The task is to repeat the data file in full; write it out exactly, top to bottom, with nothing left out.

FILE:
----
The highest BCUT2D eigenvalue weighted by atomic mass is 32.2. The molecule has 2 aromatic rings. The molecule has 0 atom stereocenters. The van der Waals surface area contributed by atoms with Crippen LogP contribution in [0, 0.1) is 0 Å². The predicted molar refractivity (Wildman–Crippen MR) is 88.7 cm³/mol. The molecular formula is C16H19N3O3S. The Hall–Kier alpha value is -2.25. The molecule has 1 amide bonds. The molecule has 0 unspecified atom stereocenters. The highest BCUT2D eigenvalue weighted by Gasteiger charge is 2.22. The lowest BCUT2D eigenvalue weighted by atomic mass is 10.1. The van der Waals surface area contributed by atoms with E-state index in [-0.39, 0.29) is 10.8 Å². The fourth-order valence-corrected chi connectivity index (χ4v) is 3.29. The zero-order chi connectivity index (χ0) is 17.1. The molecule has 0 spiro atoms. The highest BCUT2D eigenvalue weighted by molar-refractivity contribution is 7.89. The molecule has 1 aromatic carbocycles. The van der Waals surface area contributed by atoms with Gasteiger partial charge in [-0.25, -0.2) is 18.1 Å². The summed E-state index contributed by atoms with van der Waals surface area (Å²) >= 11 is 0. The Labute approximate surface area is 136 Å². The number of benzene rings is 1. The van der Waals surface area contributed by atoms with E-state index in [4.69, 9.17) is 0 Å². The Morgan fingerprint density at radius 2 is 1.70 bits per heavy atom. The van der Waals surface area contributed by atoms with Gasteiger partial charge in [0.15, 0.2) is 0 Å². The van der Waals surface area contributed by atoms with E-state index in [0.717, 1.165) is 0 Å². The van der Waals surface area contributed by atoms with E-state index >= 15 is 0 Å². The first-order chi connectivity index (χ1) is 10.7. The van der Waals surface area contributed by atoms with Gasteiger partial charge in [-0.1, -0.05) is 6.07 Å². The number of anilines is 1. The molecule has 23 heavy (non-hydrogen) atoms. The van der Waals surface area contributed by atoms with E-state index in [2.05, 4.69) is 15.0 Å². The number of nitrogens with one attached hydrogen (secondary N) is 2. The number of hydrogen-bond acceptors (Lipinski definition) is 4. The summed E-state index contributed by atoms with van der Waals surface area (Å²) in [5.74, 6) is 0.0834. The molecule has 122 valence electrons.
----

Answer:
The highest BCUT2D eigenvalue weighted by atomic mass is 32.2. The molecule has 2 aromatic rings. The molecule has 0 atom stereocenters. The van der Waals surface area contributed by atoms with Crippen LogP contribution in [0, 0.1) is 0 Å². The predicted molar refractivity (Wildman–Crippen MR) is 88.7 cm³/mol. The molecular formula is C16H19N3O3S. The Hall–Kier alpha value is -2.25. The molecule has 1 amide bonds. The molecule has 0 unspecified atom stereocenters. The highest BCUT2D eigenvalue weighted by Gasteiger charge is 2.22. The lowest BCUT2D eigenvalue weighted by atomic mass is 10.1. The van der Waals surface area contributed by atoms with E-state index in [-0.39, 0.29) is 10.8 Å². The fourth-order valence-corrected chi connectivity index (χ4v) is 3.29. The zero-order chi connectivity index (χ0) is 17.1. The molecule has 0 spiro atoms. The highest BCUT2D eigenvalue weighted by molar-refractivity contribution is 7.89. The molecule has 1 aromatic carbocycles. The van der Waals surface area contributed by atoms with Gasteiger partial charge in [-0.25, -0.2) is 18.1 Å². The summed E-state index contributed by atoms with van der Waals surface area (Å²) >= 11 is 0. The Labute approximate surface area is 136 Å². The number of benzene rings is 1. The van der Waals surface area contributed by atoms with E-state index in [4.69, 9.17) is 0 Å². The Morgan fingerprint density at radius 2 is 1.70 bits per heavy atom. The van der Waals surface area contributed by atoms with Gasteiger partial charge in [0.15, 0.2) is 0 Å². The van der Waals surface area contributed by atoms with E-state index in [0.717, 1.165) is 0 Å². The van der Waals surface area contributed by atoms with E-state index >= 15 is 0 Å². The first-order chi connectivity index (χ1) is 10.7. The van der Waals surface area contributed by atoms with Gasteiger partial charge in [-0.1, -0.05) is 6.07 Å². The number of anilines is 1. The molecule has 23 heavy (non-hydrogen) atoms. The van der Waals surface area contributed by atoms with E-state index in [2.05, 4.69) is 15.0 Å². The number of nitrogens with one attached hydrogen (secondary N) is 2. The number of hydrogen-bond acceptors (Lipinski definition) is 4. The summed E-state index contributed by atoms with van der Waals surface area (Å²) in [5.74, 6) is 0.0834. The molecule has 122 valence electrons.